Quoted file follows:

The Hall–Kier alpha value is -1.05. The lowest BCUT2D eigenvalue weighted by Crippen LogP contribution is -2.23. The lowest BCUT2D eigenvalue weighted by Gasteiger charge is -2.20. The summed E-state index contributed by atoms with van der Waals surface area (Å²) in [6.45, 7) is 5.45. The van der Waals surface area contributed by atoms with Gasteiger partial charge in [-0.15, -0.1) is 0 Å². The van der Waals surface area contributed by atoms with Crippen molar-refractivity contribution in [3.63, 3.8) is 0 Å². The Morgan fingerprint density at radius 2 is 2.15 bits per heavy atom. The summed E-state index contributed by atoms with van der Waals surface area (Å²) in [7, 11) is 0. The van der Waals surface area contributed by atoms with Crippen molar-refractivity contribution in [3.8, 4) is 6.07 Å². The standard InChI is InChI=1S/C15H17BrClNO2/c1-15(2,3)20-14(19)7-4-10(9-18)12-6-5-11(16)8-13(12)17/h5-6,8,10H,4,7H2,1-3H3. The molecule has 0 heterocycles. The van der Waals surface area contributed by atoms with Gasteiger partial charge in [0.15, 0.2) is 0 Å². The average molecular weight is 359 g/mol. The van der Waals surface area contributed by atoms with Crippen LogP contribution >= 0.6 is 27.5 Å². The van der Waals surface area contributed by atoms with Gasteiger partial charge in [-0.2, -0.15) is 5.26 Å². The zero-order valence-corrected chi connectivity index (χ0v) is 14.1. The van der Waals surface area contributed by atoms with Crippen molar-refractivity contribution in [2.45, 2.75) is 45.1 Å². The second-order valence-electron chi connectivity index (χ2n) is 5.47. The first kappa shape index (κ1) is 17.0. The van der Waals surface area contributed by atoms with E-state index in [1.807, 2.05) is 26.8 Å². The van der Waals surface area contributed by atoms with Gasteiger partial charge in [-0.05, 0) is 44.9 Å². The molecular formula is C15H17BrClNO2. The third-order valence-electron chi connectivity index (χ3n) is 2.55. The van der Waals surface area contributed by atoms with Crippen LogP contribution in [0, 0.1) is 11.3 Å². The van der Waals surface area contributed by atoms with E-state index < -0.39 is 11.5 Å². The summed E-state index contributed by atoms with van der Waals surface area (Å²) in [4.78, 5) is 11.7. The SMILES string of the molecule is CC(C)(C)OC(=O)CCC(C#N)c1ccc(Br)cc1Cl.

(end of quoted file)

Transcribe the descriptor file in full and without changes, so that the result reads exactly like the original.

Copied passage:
The Hall–Kier alpha value is -1.05. The lowest BCUT2D eigenvalue weighted by Crippen LogP contribution is -2.23. The lowest BCUT2D eigenvalue weighted by Gasteiger charge is -2.20. The summed E-state index contributed by atoms with van der Waals surface area (Å²) in [6.45, 7) is 5.45. The van der Waals surface area contributed by atoms with Gasteiger partial charge in [-0.15, -0.1) is 0 Å². The van der Waals surface area contributed by atoms with Crippen molar-refractivity contribution in [3.63, 3.8) is 0 Å². The Morgan fingerprint density at radius 2 is 2.15 bits per heavy atom. The summed E-state index contributed by atoms with van der Waals surface area (Å²) in [7, 11) is 0. The van der Waals surface area contributed by atoms with Crippen molar-refractivity contribution in [3.8, 4) is 6.07 Å². The standard InChI is InChI=1S/C15H17BrClNO2/c1-15(2,3)20-14(19)7-4-10(9-18)12-6-5-11(16)8-13(12)17/h5-6,8,10H,4,7H2,1-3H3. The molecule has 0 heterocycles. The van der Waals surface area contributed by atoms with Gasteiger partial charge in [0.15, 0.2) is 0 Å². The average molecular weight is 359 g/mol. The van der Waals surface area contributed by atoms with Crippen LogP contribution >= 0.6 is 27.5 Å². The van der Waals surface area contributed by atoms with Gasteiger partial charge in [-0.2, -0.15) is 5.26 Å². The zero-order valence-corrected chi connectivity index (χ0v) is 14.1. The van der Waals surface area contributed by atoms with Crippen molar-refractivity contribution in [2.45, 2.75) is 45.1 Å². The second-order valence-electron chi connectivity index (χ2n) is 5.47. The first kappa shape index (κ1) is 17.0. The van der Waals surface area contributed by atoms with E-state index in [1.807, 2.05) is 26.8 Å². The van der Waals surface area contributed by atoms with Gasteiger partial charge in [-0.05, 0) is 44.9 Å². The molecular formula is C15H17BrClNO2. The third-order valence-electron chi connectivity index (χ3n) is 2.55. The van der Waals surface area contributed by atoms with Crippen LogP contribution in [0, 0.1) is 11.3 Å². The van der Waals surface area contributed by atoms with E-state index < -0.39 is 11.5 Å². The summed E-state index contributed by atoms with van der Waals surface area (Å²) in [4.78, 5) is 11.7. The SMILES string of the molecule is CC(C)(C)OC(=O)CCC(C#N)c1ccc(Br)cc1Cl.